10. Chevre & Apple Chutney Roll Serves 8 as Appetizer. The chutney part of the recipe (adapted from a recipe in a November 1996 “Bon Appétit” magazine) makes approximately 3 cups of chutney which is more than is needed for the roll. However, the chutney is excellent as a condiment and we never have a difficult time using up the "extra". The chutney is best if made at least one day before using so the flavors can mellow. Use golden raisins for a light-colored chutney and dark raisins for a dark chutney. Also, other dried fruits (prunes, apricots, etc.) can be substituted for the raisins as variations to the basic recipe. Chutney 1-1/2 c apple cider vinegar 2 c sugar 1-1/2 lb tart apples, peeled, cored, chopped into 1/2-inch pieces 10 large garlic cloves, minced 2 oz fresh ginger, peeled, minced 1-1/2 tsp salt 1 tsp dried crushed red pepper 1-1/2 c (packed) raisins, coarsely chopped 2 T yellow or brown (or a mixture of the two) mustard seeds Roll 12 oz chevre, at room temperature 1/2 c apple chutney (from above), cooled or chilled Bring the vinegar and sugar to a boil in a saucepan, stirring until the sugar dissolves. Simmer for 10 minutes. Add the minced garlic and stir. Mix in the remaining chutney ingredients (but not the chevre!). Simmer until the apples are tender and the chutney thickens, stirring occasionally while it cooks. 45-60 minutes. Cool chutney and chill until used. Pat the softened chevre onto a sheet of plastic wrap in a rough rectangular shape. Cover with another sheet of plastic wrap and roll (or pat) into a 1/4"-thick rectangle. Peel off the top sheet of plastic and spread the chevre with a thin layer of chutney. Use the bottom sheet of plastic wrap to help roll the chutney covered chevre, along the long side of the rectangle, into a tight roll. Or, you can line a small loaf pan or other mold with plastic wrap and spread alternating layers of chevre and chutney inside the mold, packing each layer firmly,starting and ending with chevre. Unmold onto a serving plate and peel off the plastic. Chill if not serving immediately (roll can be made up to one day beforehand) and bring to room temperature before serving with crackers or bread. Keywords: Hors d'oeuvre, Vegetarian, Condiment, Appetizer, Easy, Cheese, Snack ( RG1046 )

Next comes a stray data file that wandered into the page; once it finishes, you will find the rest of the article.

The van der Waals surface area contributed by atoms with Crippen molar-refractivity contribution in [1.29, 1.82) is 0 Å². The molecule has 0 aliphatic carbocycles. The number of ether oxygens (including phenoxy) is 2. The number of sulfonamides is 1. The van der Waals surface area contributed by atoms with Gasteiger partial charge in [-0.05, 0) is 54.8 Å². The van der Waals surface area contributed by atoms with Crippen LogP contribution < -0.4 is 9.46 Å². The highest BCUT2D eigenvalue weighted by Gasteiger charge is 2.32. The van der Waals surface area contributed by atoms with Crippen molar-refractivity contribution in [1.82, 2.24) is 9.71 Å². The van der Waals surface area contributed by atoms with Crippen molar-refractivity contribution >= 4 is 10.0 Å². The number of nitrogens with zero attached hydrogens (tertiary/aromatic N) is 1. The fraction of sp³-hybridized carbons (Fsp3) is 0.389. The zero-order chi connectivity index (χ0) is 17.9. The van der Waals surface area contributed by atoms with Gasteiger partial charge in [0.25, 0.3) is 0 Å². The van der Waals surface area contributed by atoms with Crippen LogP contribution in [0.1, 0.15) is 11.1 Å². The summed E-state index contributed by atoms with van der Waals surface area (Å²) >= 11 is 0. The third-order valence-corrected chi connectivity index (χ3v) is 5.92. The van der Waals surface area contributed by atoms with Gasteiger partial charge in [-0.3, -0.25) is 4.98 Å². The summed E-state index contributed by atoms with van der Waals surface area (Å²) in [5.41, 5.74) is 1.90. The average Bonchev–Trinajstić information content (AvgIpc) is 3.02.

11. MiFi

    Veggie Curry

    Veggie Curry Serves 6 as Main Dish. I am by no means a vegetarian, but this is a nice rustic dish for a summer day or a chilly fall or winter. Brown rice rounds out its hearty-ness, cashewnut butter is the secret ingredient. 2 T ghee 2 onions, sliced crosswise 2 cloves garlic 1 T chopped ginger 1 T cumin 2 T cayenne (I like it hot) 1 tsp tumeric clove 3 c butternut squash 1 zuchinni (chopped) garbanzo beans (drained) 2 c chopped tomato coconut milk 2 T cashewnut butter 2 c potatoes, chopped ( I used Russian banana) 4 c culiflower 1. In an appropriate pot, melt ghee over medium heat. 2. Saute onion slowly unit brown. 3. Add garlic and ginger and saute for about 1 minute. 4. Add dry spices and cook for 1 minute. 5. Add squash, zuchinni, beans, tomato, coconut milk, cashewnut butter, potatoes, and culiflower. 6. Add water to cover ingredients. 7. Simmmer for two hours. 8. Serve with brown rice. Keywords: Main Dish, Vegetarian, Easy, Rice, Dinner, Indian ( RG1469 )
  12. Rosie

    Health Salad

    Health Salad Serves 10 as Salad. This salad is great for BBQ's and picnics. Marinade 8 tsp salt 1/2 c water 1-1/2 c white vinegar 1 c oil 1 c sugar Mix all together and pour over: 1 medium head green cabbage shredded 1 large onion sliced 2 carrots sliced 1 green peppers slivered 2 peeled cucumber sliced I like to make this 2 to 4 days before serving and turn the container over a few times a day so that the marinade is distributed throughout the vegetables. You can add or take away vegetables to your taste. For ex. if you like carrots put in more carrots. The recipe can be doubled. If you are serving alot of sides this recipe can easily feed 20 people. Keywords: Salad, Vegetarian, Easy, Vegetables ( RG604 )
  13. Cauliflower and broccoli with a walnut sauce Serves 4 as Side. This is a twist on goma-ae or sesame dressing using walnuts instead. Feel free to use either all broccoli or cauliflower. This uses a suribachi, if you don't have one you can try using a spice grinder. 1/2 small head of cauliflower 1 medium head of broccoli 100 g walnut pieces 2 T soy sauce 2 T sugar salt 1.Cut the cauliflower and broccoli into small florets and steam until done to your liking. Set aside to cool to room temperature. 2.Toast the walnuts in a small frypan, then add to a suribachi (Japanese mortar and pestle) while still hot, pounding well. It should not be smooth, there will be quite a few small pieces. 3. Add the soy sauce and sugar mixing well. Adding more sugar or soy to taste and a little salt. 4. Add the cauliflower and broccoli and stir to combine. Serve Keywords: Side, Japanese, Vegetarian, Easy, Vegetables ( RG337 )